Continuing from part one, this post looks at a specific method for estimating TCS (transient climate sensitivity), for any desired year and/or radiative forcing scenario, as predicted by any AOGCM climate model. And some associated topics.
The basic idea was devised by Good et. al (2010, 2011; links at end), and expanded upon by Caldeira and Myhrvold (2013), who fit various equations to the data. The basic idea is fairly simple, but clever, and integrates some nice mathematical solutions/approximations, including Gregory’s linear regression ECS estimation method. The basic idea is simply that if you have an idealized RF pulse or “step” increase (i.e. sudden, one-time increase, as with the instant 4X CO2 (= ~7.4 W/M^2) increase experiment in CMIP5), and run any given AOGCM for say 150-300 years from that point, you can record the temperature course resulting from the pulse, over that time (which will rise toward an asymptote determined by the climate sensitivity). That asymptote will be twice the ECS value (because the CO2 pulse is to 4X, not 2X, CO2). From these data one can fit various curves describing the T trend as a function of time. One then simply linearly scales that response curve to any more realistic RF increase of interest, corresponding to a 1.0% or 0.5% CO2 increase, or whatever. Lastly, if each year’s RF increase is considered as one small pulse, an overlay and summation of the temperature responses from all such, at each year, gives each year’s estimated temperature response, for however long the RF is increasing. The RF increase does not have to stop at any point, although it can. It can also increase or decrease at any rate over time.
The figure below from the paper, illustrate the method and the comparison (Fig. 1 of paper, original caption):
Good et al (2011), did this for nine AOGCMs, testing the method against the results of the CMIP5 1% per year CO2 increase experiment. This is interesting; they are testing whether the basic functional response to an instant, 400% CO2 increase, is similar to that from a 1% per year increase over 140 years. And lo and behold, the overall agreement was very high, both for the collection of models, and individually, for both surface T and heat content. Their Fig. 2 is shown below:
To me, this result is rather astounding, as it says that the time decay of the temperature response to a pulsed RF increase, is highly similar, no matter the magnitude of that increase. That is absolutely not a result I would have expected, given that the thermodynamic interaction between the ocean and the atmosphere is highly important and seemingly not likely to be in phase. Of course, this result does not prove this dynamic to be a reality–only that the AOGCM models tested consider, via their encoded physics, that the two responses to be highly similar in form, just differing in magnitude.
Caldeira and Myhrvold (2013) then extended this approach by fitting four different equation forms and evaluating best fits, via Akaike AIC and RMSE criteria. To do this they first used the Gregory ECS estimation method (ref at end) to define the temperature asymptote reached. They don’t give the details of their parameter estimation procedure, which must be some type of nonlinear optimization (and hence open to possible non-ML solutions), since the equation forms they tested were three (inverted) negative exponential forms and one other non-linear form (based on heat diffusion rates in the ocean). They also don’t provide any R^2 data indicating variance accounted for, but their figures (below) demonstrate that for all but one of their model forms (a one-parameter, inverted negative exponential) the fits are extremely good (and extremely similar) across most of the AOGCMs used in CMIP5:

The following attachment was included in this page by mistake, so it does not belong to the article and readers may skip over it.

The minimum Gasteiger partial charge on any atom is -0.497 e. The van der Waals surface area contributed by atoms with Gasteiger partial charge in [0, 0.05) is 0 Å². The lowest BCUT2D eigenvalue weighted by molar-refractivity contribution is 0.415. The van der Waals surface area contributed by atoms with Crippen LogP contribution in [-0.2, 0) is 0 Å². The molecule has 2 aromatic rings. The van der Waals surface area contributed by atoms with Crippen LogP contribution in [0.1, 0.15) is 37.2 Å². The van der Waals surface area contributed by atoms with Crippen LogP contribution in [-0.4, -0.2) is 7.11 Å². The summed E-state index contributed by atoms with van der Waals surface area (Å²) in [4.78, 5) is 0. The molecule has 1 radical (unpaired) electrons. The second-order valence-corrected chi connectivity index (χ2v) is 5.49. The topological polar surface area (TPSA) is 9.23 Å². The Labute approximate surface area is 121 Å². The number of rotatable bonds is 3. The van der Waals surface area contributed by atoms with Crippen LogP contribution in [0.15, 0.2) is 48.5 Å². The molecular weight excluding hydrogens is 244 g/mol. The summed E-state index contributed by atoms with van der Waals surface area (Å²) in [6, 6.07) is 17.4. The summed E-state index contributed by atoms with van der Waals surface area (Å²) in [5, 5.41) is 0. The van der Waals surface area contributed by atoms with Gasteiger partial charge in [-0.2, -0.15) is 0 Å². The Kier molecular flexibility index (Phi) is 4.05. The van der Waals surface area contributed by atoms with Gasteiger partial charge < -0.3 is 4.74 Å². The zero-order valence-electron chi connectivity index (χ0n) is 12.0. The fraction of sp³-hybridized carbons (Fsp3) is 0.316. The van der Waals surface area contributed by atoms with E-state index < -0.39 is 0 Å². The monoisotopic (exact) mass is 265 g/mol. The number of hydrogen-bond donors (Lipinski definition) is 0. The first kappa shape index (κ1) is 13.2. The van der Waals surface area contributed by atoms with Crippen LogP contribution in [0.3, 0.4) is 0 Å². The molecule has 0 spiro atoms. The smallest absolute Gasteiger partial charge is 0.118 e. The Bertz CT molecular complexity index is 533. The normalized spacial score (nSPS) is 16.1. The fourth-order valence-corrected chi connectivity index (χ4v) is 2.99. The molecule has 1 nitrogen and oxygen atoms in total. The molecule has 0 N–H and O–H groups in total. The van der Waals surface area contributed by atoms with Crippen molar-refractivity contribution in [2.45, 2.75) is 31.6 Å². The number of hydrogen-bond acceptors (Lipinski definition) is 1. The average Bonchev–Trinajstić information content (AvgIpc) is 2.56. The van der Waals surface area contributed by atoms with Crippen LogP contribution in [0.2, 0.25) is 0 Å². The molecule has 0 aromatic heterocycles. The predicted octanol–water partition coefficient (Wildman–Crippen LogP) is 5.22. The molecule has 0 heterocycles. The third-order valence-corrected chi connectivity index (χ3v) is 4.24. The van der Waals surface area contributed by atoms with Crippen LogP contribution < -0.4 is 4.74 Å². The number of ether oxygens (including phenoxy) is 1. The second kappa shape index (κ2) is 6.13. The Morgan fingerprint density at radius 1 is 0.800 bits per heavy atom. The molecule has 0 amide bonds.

So, both Good et al. (2011, 2012), and Caldeira et al. (2013) provide strong evidence that the physical processes involving surface temperature change, as encoded in AOGCMs, are likely very similar across extremely widely varying radiative forcing increases per unit time, from unrealistically huge, to (presumably) however small. Note that in both cases, a very large percentage (roughly, 40-60%) of the total temperature response (at equilibrium) occurs within the first decade (when normalized to the pulse magnitude). This seems to have implications for the importance of various feedbacks, an issue which is complicated by the fact that some of the models tested are Earth System Models, which include e.g. integrated carbon cycle feedbacks, while others do not. Certainly there will be major potential differences in carbon cycle feedbacks between an earth surface that has just increased 3 degrees C, instantly, versus one that has warmed only a tiny fraction of that amount.
TBC; the next post will demonstrate application to various delta RF scenarios.
Caldeira and Myhrvold, (2013). Projections of the pace of warming following an abrupt increase in atmospheric carbon dioxide concentration. Environ. Res. Lett. 8: 034039, doi:10.1088/1748-9326/8/3/034039.
Good et al., (2011). A step‐response simple climate model to reconstruct and interpret AOGCM projections. GRL, 38, L01703, doi:10.1029/2010GL045208
Good et al., (2012). Abrupt CO2 experiments as tools for predicting and understanding CMIP5 representative concentration pathway projections. Climate Dynamics (2013) 40:1041–1053 DOI 10.1007/s00382-012-1410-4
Gregory et al., (2004) A new method for diagnosing radiative forcing and climate sensitivity. doi:10.1029/2003GL018747
See also: Hooss et al., (2001). A nonlinear impulse response model of the coupled carbon cycle-climate system (NICCS). Climate Dynamics 18.3-4: 189-202.